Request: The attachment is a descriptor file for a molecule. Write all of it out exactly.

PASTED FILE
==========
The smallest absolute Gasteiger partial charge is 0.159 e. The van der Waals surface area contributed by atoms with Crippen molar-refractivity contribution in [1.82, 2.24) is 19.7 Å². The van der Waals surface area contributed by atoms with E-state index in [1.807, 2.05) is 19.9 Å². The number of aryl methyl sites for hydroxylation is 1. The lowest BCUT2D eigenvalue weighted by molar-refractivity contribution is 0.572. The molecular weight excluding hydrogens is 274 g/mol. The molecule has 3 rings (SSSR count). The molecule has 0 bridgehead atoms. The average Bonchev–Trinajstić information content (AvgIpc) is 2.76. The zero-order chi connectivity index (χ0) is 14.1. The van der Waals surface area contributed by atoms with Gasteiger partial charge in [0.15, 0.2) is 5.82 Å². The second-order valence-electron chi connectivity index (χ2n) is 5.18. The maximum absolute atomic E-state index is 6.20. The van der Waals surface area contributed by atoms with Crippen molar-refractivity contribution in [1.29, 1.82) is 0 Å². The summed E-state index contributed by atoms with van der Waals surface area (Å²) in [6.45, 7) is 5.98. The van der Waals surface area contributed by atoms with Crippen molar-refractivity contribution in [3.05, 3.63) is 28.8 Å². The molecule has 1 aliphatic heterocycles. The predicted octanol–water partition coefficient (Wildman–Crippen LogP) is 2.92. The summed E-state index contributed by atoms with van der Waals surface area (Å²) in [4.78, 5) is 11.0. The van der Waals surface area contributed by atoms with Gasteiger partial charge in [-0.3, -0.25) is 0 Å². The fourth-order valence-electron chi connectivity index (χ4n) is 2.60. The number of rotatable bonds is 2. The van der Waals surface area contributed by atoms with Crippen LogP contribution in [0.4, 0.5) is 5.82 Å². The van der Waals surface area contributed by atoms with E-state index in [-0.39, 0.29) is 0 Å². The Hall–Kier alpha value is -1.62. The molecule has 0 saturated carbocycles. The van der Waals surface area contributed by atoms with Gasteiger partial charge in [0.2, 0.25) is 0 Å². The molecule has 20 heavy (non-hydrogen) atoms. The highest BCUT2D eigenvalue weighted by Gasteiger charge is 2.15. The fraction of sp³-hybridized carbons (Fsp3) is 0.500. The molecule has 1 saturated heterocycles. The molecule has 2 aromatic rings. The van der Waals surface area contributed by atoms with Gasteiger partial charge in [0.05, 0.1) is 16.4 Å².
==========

The smallest absolute Gasteiger partial charge is 0.159 e. The van der Waals surface area contributed by atoms with Crippen molar-refractivity contribution in [1.82, 2.24) is 19.7 Å². The van der Waals surface area contributed by atoms with E-state index in [1.807, 2.05) is 19.9 Å². The number of aryl methyl sites for hydroxylation is 1. The lowest BCUT2D eigenvalue weighted by molar-refractivity contribution is 0.572. The molecular weight excluding hydrogens is 274 g/mol. The molecule has 3 rings (SSSR count). The molecule has 0 bridgehead atoms. The average Bonchev–Trinajstić information content (AvgIpc) is 2.76. The zero-order chi connectivity index (χ0) is 14.1. The van der Waals surface area contributed by atoms with Gasteiger partial charge in [0.15, 0.2) is 5.82 Å². The second-order valence-electron chi connectivity index (χ2n) is 5.18. The maximum absolute atomic E-state index is 6.20. The van der Waals surface area contributed by atoms with Crippen molar-refractivity contribution in [1.29, 1.82) is 0 Å². The summed E-state index contributed by atoms with van der Waals surface area (Å²) in [6.45, 7) is 5.98. The van der Waals surface area contributed by atoms with Crippen molar-refractivity contribution in [3.05, 3.63) is 28.8 Å². The molecule has 1 aliphatic heterocycles. The predicted octanol–water partition coefficient (Wildman–Crippen LogP) is 2.92. The summed E-state index contributed by atoms with van der Waals surface area (Å²) in [4.78, 5) is 11.0. The van der Waals surface area contributed by atoms with Gasteiger partial charge in [-0.3, -0.25) is 0 Å². The fourth-order valence-electron chi connectivity index (χ4n) is 2.60. The number of rotatable bonds is 2. The van der Waals surface area contributed by atoms with Crippen LogP contribution in [0.4, 0.5) is 5.82 Å². The van der Waals surface area contributed by atoms with E-state index in [-0.39, 0.29) is 0 Å². The Hall–Kier alpha value is -1.62. The molecule has 0 saturated carbocycles. The van der Waals surface area contributed by atoms with Gasteiger partial charge in [0.2, 0.25) is 0 Å². The molecule has 20 heavy (non-hydrogen) atoms. The highest BCUT2D eigenvalue weighted by Gasteiger charge is 2.15. The fraction of sp³-hybridized carbons (Fsp3) is 0.500. The molecule has 1 saturated heterocycles. The molecule has 2 aromatic rings. The van der Waals surface area contributed by atoms with Gasteiger partial charge in [0.05, 0.1) is 16.4 Å².